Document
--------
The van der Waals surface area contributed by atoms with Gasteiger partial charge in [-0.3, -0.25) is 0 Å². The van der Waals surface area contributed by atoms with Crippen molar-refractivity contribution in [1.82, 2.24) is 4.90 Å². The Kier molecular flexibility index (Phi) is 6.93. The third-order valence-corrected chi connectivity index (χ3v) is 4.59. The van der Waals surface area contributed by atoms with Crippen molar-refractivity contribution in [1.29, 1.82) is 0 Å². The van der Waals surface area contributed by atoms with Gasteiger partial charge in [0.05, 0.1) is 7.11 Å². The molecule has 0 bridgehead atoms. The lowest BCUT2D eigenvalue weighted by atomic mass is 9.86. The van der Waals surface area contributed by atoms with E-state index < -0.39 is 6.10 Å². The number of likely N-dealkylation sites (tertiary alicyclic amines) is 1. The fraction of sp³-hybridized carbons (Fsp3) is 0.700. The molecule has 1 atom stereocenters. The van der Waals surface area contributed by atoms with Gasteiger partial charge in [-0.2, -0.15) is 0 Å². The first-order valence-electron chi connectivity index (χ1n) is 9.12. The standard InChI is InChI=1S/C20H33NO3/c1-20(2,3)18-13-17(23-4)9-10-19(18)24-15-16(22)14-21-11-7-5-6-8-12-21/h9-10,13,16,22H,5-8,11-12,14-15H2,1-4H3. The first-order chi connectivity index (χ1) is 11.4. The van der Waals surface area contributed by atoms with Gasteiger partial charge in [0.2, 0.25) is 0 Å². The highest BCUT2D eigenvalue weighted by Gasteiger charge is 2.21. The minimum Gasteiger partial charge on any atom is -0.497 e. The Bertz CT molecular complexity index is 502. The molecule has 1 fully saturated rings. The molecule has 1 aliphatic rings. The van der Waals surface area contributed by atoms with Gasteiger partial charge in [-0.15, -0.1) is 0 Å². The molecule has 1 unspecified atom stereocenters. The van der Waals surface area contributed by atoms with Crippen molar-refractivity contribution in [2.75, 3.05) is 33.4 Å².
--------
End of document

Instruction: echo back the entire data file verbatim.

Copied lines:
The van der Waals surface area contributed by atoms with Gasteiger partial charge in [-0.3, -0.25) is 0 Å². The van der Waals surface area contributed by atoms with Crippen molar-refractivity contribution in [1.82, 2.24) is 4.90 Å². The Kier molecular flexibility index (Phi) is 6.93. The third-order valence-corrected chi connectivity index (χ3v) is 4.59. The van der Waals surface area contributed by atoms with Crippen molar-refractivity contribution in [1.29, 1.82) is 0 Å². The van der Waals surface area contributed by atoms with Gasteiger partial charge in [0.05, 0.1) is 7.11 Å². The molecule has 0 bridgehead atoms. The lowest BCUT2D eigenvalue weighted by atomic mass is 9.86. The van der Waals surface area contributed by atoms with E-state index < -0.39 is 6.10 Å². The number of likely N-dealkylation sites (tertiary alicyclic amines) is 1. The fraction of sp³-hybridized carbons (Fsp3) is 0.700. The molecule has 1 atom stereocenters. The van der Waals surface area contributed by atoms with Gasteiger partial charge in [-0.2, -0.15) is 0 Å². The first-order valence-electron chi connectivity index (χ1n) is 9.12. The standard InChI is InChI=1S/C20H33NO3/c1-20(2,3)18-13-17(23-4)9-10-19(18)24-15-16(22)14-21-11-7-5-6-8-12-21/h9-10,13,16,22H,5-8,11-12,14-15H2,1-4H3. The first-order chi connectivity index (χ1) is 11.4. The van der Waals surface area contributed by atoms with Gasteiger partial charge in [0.2, 0.25) is 0 Å². The highest BCUT2D eigenvalue weighted by Gasteiger charge is 2.21. The minimum Gasteiger partial charge on any atom is -0.497 e. The Bertz CT molecular complexity index is 502. The molecule has 1 fully saturated rings. The molecule has 1 aliphatic rings. The van der Waals surface area contributed by atoms with Gasteiger partial charge in [-0.15, -0.1) is 0 Å². The molecule has 1 unspecified atom stereocenters. The van der Waals surface area contributed by atoms with Crippen molar-refractivity contribution in [2.75, 3.05) is 33.4 Å².